Room 7. Eastern Europe and Asia in Early Middle Ages (III – early VIII centuries A.D.)

The walls of this room are decorated with copies of slates from most ancient Kievan churches of the 11th and 12th centuries.

The room is dedicated to the last stage of the Iron Age and transition to the early Middle Ages known in academic circles as the Great Migration of Peoples. The reasons behind the migration of entire nations are not fully understood. Evidently, overpopulation and a complicated political situation in the historic land of origin played a key role. Usually transmigration took the form of armed intervention and crowding of native population from conquered territories. This process spread to the entire northern part of the Eurasian continent – from Pacific Coast in the east to the Atlantic Coast in the west. The whole world seemed to fall into stir. Some peoples were vanishing, others got intermingled giving birth to new ethnic entities, forerunners of modern-day nations.

Three maps show crucial points of the Great Migration Era on the room’s venue. The first one was characterized by massive transmigration of Germanic tribes from Baltic territories. Most well known among them were Goths. In the late 2d century and throughout the 3d century they kept settling in the basins of rivers Dniester, Southern Bug, Dnieper and in the Northern Black Sea region. The Chernyakhov cultural-historic community had been formed, whose heyday is linked in the sources with the figure of Hermanarikh who is thought to be a founder of the «empire».

The next era was launched by the migration of the polyethnic tribal alliance led by Huns from Central Asia westwards in the late 4th century. Having rolled to the bounds of Central Europe, Huns who led the confederation of tribes (Germanic and Alanian federation allies played a major role there too) founded a state in Pannonia that did not last long. The peak of the Hun might is associated with the name of Attila.

In the third quarter of the first millennium A.D. Slavonic tribes are mentioned and described in Byzantine sources. It is from this particular time that part of archaeological sites could be tied up with Slavs.

case 1
On display in case 1 are the items of the Dnieper region belonging to the Chernyakhov culture prevalent on the territory of «Hermanarikh’s empire”. To the right on the upper plane-table you may see fibula fasteners – a most frequent find in the burials of this culture.

Like many other tribes, Chernyakhov ones experienced a powerful impact of the Roman culture, which is evidenced from silver spoons and a cup, glass-vessels made by Roman craftsmen and numerous imitations of Roman articles discovered in Chernyakhov colonies.

cases 2-5
A large section of the exposition (cases 2-5) tells of East-European forest-belt tribes of 1st – 8th centuries A.D. Presented here are things from burials and hoards found in the Moskva River region, on Oka River, in Perm and near-Ural lands. Especially remarkable is a set of finds originating from the Kama region (case 4): gold and silver vessels, coins, a silver dish featuring a feast of Dionysus. Noteworthy is a golden pitcher of Sogdian work; its body consists of two forged gold halves, a spout is made in the form of a vulture beak while the handle is embellished with a griffin head. The name of Byzantine emperor Iraclius (7th century) is minted on silver coins.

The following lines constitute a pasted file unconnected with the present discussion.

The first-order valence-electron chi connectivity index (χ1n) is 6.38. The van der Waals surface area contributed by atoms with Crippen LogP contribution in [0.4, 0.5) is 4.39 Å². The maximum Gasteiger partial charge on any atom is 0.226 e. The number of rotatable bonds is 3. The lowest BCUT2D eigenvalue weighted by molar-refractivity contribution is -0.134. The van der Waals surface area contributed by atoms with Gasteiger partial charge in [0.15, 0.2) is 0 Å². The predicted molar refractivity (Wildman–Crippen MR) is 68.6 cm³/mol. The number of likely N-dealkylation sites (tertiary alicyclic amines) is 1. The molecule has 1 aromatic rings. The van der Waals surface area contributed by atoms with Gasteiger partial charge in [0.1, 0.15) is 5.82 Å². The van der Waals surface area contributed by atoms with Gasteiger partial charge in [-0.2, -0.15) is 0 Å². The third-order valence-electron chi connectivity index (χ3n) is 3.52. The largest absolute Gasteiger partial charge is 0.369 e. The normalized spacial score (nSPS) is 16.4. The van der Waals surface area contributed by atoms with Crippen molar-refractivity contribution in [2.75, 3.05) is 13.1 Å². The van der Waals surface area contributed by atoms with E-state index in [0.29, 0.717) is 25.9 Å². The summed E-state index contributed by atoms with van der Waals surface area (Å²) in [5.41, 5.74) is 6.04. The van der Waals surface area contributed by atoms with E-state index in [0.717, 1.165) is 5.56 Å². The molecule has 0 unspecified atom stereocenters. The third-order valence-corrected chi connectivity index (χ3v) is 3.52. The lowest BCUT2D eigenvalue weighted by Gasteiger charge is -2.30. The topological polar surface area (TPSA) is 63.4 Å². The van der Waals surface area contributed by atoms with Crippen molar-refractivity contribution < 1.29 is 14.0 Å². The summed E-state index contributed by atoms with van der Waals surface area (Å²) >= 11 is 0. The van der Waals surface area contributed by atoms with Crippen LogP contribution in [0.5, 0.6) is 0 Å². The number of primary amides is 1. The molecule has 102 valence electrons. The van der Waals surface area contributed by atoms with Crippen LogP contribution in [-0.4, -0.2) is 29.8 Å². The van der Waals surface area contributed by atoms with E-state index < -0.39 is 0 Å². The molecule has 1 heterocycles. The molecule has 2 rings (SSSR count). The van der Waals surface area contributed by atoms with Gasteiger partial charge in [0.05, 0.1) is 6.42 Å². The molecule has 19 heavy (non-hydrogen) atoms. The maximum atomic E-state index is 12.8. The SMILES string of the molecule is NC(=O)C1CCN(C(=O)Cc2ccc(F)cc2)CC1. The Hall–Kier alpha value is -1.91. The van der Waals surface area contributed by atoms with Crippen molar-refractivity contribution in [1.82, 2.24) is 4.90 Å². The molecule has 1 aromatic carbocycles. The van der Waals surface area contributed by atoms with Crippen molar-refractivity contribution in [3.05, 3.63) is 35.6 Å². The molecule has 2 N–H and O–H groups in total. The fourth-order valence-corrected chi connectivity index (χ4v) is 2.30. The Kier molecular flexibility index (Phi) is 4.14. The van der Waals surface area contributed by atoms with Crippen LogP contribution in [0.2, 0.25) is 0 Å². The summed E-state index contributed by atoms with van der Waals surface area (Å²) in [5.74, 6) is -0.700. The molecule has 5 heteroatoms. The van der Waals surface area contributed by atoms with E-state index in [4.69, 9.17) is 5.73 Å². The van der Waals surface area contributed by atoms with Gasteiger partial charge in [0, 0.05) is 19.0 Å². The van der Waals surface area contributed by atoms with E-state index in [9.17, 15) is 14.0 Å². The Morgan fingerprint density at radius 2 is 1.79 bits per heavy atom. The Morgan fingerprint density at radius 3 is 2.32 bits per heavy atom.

It was not by accident that these hoards landed in the primeval forests of the Kama region. They were a payment of foreign merchants to indigenous princes for fur-skins highly evaluated in the East. The abundance of monetary hoards in the Volga region confirms the conclusion that back in those days Volga with its tributaries Kama and Oka was the main trade artery bridging eastern and western lands.

A special place in the cases is given to women’s jewellery from near-Volga and Ural regions. These are numerous bracelets, finger-rings, large waist and breastplates, plait decorations, little plates sewn on clothes and headdresses. The most typical decoration for Finnish tribes is «noisy» pendants – jingles or little geometric plates resembling goose pads, sometimes on bronze chains. Oftentimes the pendants were fixed on the belt performing the function of an amulet or safeguard: their noise and jingling during walking was meant, to scare away evil spirits. These things belonged to the direct ancestors of modern-day Finno-Ugric people inhabiting the Volga and Kama region.

cases 6-8
The next section of the exposition (cases 6-8) is dedicated to the items from the Asian part of the country – from Altai to the banks of Syr-Darya. A Turkic Kaganat was founded on that territory in the 6th century as a result of aggressive campaigns unleashed by Turkic peoples. Other states would rise from its ruins in subsequent centuries. One of them was the State of the Yenisei Kirghiz founded here in the 8th and 9th centuries.